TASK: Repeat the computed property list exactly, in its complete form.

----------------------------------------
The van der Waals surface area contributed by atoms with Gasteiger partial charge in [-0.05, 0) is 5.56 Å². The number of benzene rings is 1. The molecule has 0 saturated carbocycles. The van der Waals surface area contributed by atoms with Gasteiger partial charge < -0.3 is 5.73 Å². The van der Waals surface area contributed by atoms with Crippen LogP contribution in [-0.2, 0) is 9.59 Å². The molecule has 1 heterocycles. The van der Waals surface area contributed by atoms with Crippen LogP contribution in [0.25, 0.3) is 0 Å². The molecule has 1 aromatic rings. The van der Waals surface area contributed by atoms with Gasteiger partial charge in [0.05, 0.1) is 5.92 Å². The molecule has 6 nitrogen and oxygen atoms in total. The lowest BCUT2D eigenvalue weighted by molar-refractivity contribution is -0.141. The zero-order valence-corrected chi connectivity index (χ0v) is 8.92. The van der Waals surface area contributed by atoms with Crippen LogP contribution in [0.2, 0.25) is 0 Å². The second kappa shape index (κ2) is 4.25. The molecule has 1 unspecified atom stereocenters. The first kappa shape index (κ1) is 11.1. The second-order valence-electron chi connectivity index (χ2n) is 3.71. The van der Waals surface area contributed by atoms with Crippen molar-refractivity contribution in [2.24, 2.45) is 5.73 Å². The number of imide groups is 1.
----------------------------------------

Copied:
The van der Waals surface area contributed by atoms with Gasteiger partial charge in [-0.05, 0) is 5.56 Å². The number of benzene rings is 1. The molecule has 0 saturated carbocycles. The van der Waals surface area contributed by atoms with Gasteiger partial charge < -0.3 is 5.73 Å². The van der Waals surface area contributed by atoms with Crippen LogP contribution in [-0.2, 0) is 9.59 Å². The molecule has 1 heterocycles. The van der Waals surface area contributed by atoms with Crippen LogP contribution in [0.25, 0.3) is 0 Å². The molecule has 1 aromatic rings. The van der Waals surface area contributed by atoms with Gasteiger partial charge in [0.05, 0.1) is 5.92 Å². The molecule has 6 nitrogen and oxygen atoms in total. The lowest BCUT2D eigenvalue weighted by molar-refractivity contribution is -0.141. The zero-order valence-corrected chi connectivity index (χ0v) is 8.92. The van der Waals surface area contributed by atoms with Crippen LogP contribution in [0.2, 0.25) is 0 Å². The second kappa shape index (κ2) is 4.25. The molecule has 1 unspecified atom stereocenters. The first kappa shape index (κ1) is 11.1. The second-order valence-electron chi connectivity index (χ2n) is 3.71. The van der Waals surface area contributed by atoms with Crippen molar-refractivity contribution in [2.24, 2.45) is 5.73 Å². The number of imide groups is 1.